No new car, but no money lost, either

2014-07-13T00:30:00Z 2014-07-15T06:58:05Z No new car, but no money lost, eitherBy MIKE FERGUSON mferguson@billingsgazette.com The Billings Gazette

A team of apparent scam artists picked the wrong potential target this week when they tried to cheat Jackie Jacobson out of $500.

The group or individual didn’t get the money, but they did get the hackles up of Jacobson, a 90-year-old Billings resident.

“I told the man (over the telephone) that they got the wrong person if they thought they could get one over on me,” she said. “They thought they had a dummy on the line, but they didn’t. I know what is going on in the world.”

On Wednesday, Jacobson got a call from someone with a foreign accent — it sounded like someone from India, she said — informing her she’d won a new car from Publisher’s Clearing House. It’s a company she’s been dealing with for years, she said, having purchased numerous subscriptions and sending in postcards for a chance at the company’s famous give-aways.

The caller said that her new automobile, a Mercedes Benz, would be delivered Thursday morning. He also shared what Jacobson considers a lot of personal information about her, including her address and telephone number. In addition, he used names associated with the famous giveaway, names Jacobson said she’s familiar with.

“I didn’t think it could be,” she said about her apparent good fortune, “but in the back of your mind you think miracles happen. He made it sound so legitimate.”

“I’ve got an old car, a 2000 Buick,” she added. “I would have appreciated a new Mercedes.”

But Jacobson was nonetheless suspicious as well, and so she called on family and friends to help her. Her daughter-in-law, Marcia Berg of Billings, came over Thursday morning for the promised automobile delivery. Jacobson asked a neighbor to also keep an eye out, and he obliged by working in his garage — with the door open — all morning.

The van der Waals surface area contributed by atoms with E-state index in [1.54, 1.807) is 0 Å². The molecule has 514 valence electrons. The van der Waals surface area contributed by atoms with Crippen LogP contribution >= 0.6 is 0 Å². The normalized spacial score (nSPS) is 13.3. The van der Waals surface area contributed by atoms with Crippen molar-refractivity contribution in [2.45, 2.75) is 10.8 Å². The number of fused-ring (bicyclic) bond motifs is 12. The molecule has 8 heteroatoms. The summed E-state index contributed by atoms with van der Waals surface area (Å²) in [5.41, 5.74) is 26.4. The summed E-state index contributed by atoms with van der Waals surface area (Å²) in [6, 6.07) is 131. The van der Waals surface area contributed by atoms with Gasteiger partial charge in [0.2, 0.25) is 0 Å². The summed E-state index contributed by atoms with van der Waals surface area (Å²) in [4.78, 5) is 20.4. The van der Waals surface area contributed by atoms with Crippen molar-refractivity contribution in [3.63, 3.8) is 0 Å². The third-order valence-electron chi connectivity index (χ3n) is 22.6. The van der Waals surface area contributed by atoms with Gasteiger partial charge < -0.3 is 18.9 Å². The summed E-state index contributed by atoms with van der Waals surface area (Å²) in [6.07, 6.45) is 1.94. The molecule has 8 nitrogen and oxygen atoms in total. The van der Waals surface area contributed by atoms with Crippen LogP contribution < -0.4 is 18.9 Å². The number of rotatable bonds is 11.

On automobile delivery day, Jacobson received another telephone call, from the same man who’d called her the day before. There was a hang-up in customs, he told her, but if she sent $500 right away, that would clear up the problem and speed the delivery of the new automobile.

“I thought, ‘Customs? The Publisher’s Clearing House is a U.S. concern,’” she said. “It’s a U.S. business that doesn’t have to go through customs. I told him, ‘That’s a bunch of bologna.’ I said, ‘I don’t have $500, and if I did I wouldn’t be giving it to you.’”

Jacobson then handed the telephone to Berg, “and he tried to bully her, too. He kept saying, ‘What is your name?’ and she said, ‘You don’t need to know my name — you just need to know that she isn’t alone.’”

“I was kind of shook up,” she said. “I wondered, ‘What am I going to do if these men show up?’”

They didn’t, of course. Jacobson followed up Thursday’s upsetting telephone call with calls of her own — to the Billings Police Department and to state fraud regulators.

Billings Police Sgt. Justin Jagers said he hasn’t heard of this particular attempted scam.

Police provided Jacobson a comforting presence on Thursday, she said, patrolling her neighborhood at least three times following the episode.

Jacobson said she came forward with her story as a public service to prevent older residents in the Billings area from being cheated.

“I don’t want anyone to have to go through what I went through,” she said.

Copyright 2014 The Billings Gazette. All rights reserved. This material may not be published, broadcast, rewritten or redistributed.

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